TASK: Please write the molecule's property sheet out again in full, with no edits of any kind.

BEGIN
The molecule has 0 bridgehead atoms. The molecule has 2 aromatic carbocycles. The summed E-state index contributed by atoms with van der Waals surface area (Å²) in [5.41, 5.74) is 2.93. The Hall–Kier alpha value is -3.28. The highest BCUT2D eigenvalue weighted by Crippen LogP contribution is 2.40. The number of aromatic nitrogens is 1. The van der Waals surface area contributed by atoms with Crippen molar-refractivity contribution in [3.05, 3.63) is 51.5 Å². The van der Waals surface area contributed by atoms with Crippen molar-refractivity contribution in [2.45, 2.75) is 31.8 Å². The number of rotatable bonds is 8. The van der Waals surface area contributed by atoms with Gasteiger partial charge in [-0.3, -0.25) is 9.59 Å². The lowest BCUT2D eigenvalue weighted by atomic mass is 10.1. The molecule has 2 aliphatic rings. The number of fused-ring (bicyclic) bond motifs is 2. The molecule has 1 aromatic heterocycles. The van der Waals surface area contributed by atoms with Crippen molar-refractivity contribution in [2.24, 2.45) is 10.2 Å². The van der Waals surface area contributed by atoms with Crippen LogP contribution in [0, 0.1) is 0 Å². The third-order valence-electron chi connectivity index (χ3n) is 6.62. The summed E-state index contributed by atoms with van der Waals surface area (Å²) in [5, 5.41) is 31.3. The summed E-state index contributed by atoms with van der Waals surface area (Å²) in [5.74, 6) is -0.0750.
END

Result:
The molecule has 0 bridgehead atoms. The molecule has 2 aromatic carbocycles. The summed E-state index contributed by atoms with van der Waals surface area (Å²) in [5.41, 5.74) is 2.93. The Hall–Kier alpha value is -3.28. The highest BCUT2D eigenvalue weighted by Crippen LogP contribution is 2.40. The number of aromatic nitrogens is 1. The van der Waals surface area contributed by atoms with Crippen molar-refractivity contribution in [3.05, 3.63) is 51.5 Å². The van der Waals surface area contributed by atoms with Crippen molar-refractivity contribution in [2.45, 2.75) is 31.8 Å². The number of rotatable bonds is 8. The van der Waals surface area contributed by atoms with Gasteiger partial charge in [-0.3, -0.25) is 9.59 Å². The lowest BCUT2D eigenvalue weighted by atomic mass is 10.1. The molecule has 2 aliphatic rings. The number of fused-ring (bicyclic) bond motifs is 2. The molecule has 1 aromatic heterocycles. The van der Waals surface area contributed by atoms with Crippen molar-refractivity contribution in [2.24, 2.45) is 10.2 Å². The van der Waals surface area contributed by atoms with Crippen LogP contribution in [0, 0.1) is 0 Å². The third-order valence-electron chi connectivity index (χ3n) is 6.62. The summed E-state index contributed by atoms with van der Waals surface area (Å²) in [5, 5.41) is 31.3. The summed E-state index contributed by atoms with van der Waals surface area (Å²) in [5.74, 6) is -0.0750.